Who Will Claim The Wimbledon Men’s and Women’s Championships This Year?

Next week, the Wimbledon fortnight begins on Monday with 128 competitors in both the men’s and women’s championships battling it out to earn the lion’s share of a huge £31.6 million prize pool. The tournament has moved a week later in the schedule, to give a longer break between the French Open and Wimbledon, as well as extending the grass court season by a week.

Last year, Roger Federer claimed his record ninth men’s title, with Garbine Muguruza earning her second Grand Slam win of her career, following on from her victory at the French Open in 2016.

British hopes of success this year seem to be slim with Andy Murray still recovering from injury (and not even sure to take his place at the tournament) and while Kyle Edmund has risen up the rankings, he is not considered a big contender in the men’s tournament.

Johanna Konta had a superb run to the semifinals last year but has struggled for form this season but can the British crowds inspire her or her closest domestic rival Heather Watson to produce the first women’s Wimbledon champion since Virginia Wade’s victory in 1977?

We’ll give you our tips for the titles later in the article, and remember you can enjoy plenty of great betting on the tournament at bet365, but first let’s take a quick look at Wimbledon with a potted history of the tournament.

Wimbledon History

  • First held at the All England Club in 1877
  • This year’s tournament will be the 132nd in the tournament’s history
  • It is the only Major title competed for on grass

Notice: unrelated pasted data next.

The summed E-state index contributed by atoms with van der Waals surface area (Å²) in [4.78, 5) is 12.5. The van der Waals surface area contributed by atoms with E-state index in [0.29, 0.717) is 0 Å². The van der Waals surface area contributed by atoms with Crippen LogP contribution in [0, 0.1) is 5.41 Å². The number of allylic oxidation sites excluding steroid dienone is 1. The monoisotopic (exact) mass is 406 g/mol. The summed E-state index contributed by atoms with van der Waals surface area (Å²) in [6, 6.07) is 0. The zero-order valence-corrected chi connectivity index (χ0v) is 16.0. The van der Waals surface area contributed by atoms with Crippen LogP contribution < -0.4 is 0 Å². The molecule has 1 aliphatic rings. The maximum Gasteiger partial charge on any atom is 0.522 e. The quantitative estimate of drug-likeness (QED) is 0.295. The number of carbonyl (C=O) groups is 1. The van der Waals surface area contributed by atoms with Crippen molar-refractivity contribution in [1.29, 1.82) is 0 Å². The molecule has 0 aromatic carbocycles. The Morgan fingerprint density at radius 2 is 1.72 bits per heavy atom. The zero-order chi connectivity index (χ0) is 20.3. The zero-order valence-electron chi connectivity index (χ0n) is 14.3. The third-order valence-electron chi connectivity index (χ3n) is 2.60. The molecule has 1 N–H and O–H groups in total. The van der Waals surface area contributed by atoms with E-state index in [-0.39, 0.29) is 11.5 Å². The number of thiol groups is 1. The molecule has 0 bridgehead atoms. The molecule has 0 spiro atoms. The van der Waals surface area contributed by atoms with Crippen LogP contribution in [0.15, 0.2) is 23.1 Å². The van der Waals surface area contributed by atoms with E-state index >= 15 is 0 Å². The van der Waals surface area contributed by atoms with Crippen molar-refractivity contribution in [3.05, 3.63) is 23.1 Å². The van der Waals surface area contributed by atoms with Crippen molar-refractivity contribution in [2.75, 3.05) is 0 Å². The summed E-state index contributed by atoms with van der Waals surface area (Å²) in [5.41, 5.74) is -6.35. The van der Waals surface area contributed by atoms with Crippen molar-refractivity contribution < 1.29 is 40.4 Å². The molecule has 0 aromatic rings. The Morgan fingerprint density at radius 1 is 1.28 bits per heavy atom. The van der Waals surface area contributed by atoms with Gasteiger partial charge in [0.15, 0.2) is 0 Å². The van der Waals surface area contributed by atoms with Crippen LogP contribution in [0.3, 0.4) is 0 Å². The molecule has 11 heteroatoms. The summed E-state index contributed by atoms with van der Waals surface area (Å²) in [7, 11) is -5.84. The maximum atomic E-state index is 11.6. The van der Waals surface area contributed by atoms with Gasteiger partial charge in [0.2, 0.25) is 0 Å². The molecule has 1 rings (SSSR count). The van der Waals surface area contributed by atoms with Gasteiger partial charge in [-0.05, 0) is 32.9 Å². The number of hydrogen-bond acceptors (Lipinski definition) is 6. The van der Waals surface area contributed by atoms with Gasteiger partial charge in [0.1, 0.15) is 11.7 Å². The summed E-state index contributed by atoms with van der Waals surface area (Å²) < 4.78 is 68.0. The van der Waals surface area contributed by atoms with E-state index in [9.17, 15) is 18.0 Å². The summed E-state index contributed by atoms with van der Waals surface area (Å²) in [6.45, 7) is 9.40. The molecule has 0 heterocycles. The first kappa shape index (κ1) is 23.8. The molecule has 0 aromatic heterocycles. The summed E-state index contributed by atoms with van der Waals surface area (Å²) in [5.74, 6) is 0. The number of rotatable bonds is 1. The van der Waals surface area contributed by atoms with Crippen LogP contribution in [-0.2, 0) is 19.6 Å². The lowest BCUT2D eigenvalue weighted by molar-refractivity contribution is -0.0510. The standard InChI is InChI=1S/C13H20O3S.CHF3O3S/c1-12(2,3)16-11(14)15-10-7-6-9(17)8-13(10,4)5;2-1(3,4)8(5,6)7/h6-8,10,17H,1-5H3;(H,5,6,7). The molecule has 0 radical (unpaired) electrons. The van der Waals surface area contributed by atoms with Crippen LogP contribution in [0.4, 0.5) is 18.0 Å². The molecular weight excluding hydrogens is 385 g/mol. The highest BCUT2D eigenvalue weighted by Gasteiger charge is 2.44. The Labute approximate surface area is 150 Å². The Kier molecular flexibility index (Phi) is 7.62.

• Players must wear white for their matches
  • Players must also bow/curtsy should the Queen or the Prince of Wales be in the Royal Box
  • Centre court has a capacity of 15,000 and a retractable roof

Wimbledon Factfile

  • 34,000 Kilograms of Strawberries were consumed at Wimbledon in 2017, washed down with 10,000 litres of cream.
  • 54,250 tennis balls are used throughout the tournament. The original White balls were replaced by the newer-style yellow balls in 1986.
  • 250 Ball Boys and Girls will be used throughout the tournament
  • The longest ever match at Wimbledon was a game between John Isner (USA) and Nicolas Mahut (France) in 2010, which lasted 11 hours and five minutes in total and was played out over the course of three days. Isner ended up as the winner of that mammoth contest.

Women’s Tournament

  • Current Holder – Garbine Muguruza (Spain)
  • Record Number of Wins – Martina Navratilova (USA) – 9 wins (1978, 1979, 1982, 1983, 1984, 195, 1986, 1987, 1990)
  • 2018 Winner’s Prize Money – £2,200,000

Women’s WTA Top 10 Rankings

  1. Simone Halep (Romania)
  2. Caroline Wozniacki (Denmark)
  3. Garbine Muguruza (Spain)
  4. Sloane Stephens (USA)
  5. Elena Svitolina (Ukraine)
  6. Caroline Garcia (France)
  7. Karolina Pliskova (Czech Republic)
  8. Petra Kvitova (Czech Republic)
  9. Venus Williams (USA)
  10. Madison Keys (USA)

Highest ranked GB female player – Johanna Konta (22)

Who will be in with a shout of winning Wimbledon 2018?

Rather like the French Open, although that was eventually won by the top seed Simone Halep, the women’s championship at Wimbledon this year promises to be a very open event. Having said that, the fact that Wimbledon is the only grass court Grand Slam, and that this format of the game does benefit players with a certain set of skills.

While the advantage for serve and volley specialists isn’t as pronounced in the women’s game compared to the mens, there is no doubt that players who can mix up strong baseline play with snatching a few easy points with strong serves and clever volleys at the net, do have an advantage at Wimbledon. Over the years, Serena Williams has been about the best exponent of that although she is still finding her way back to top form after taking time off to give birth over the last half of 2017 and into 2018.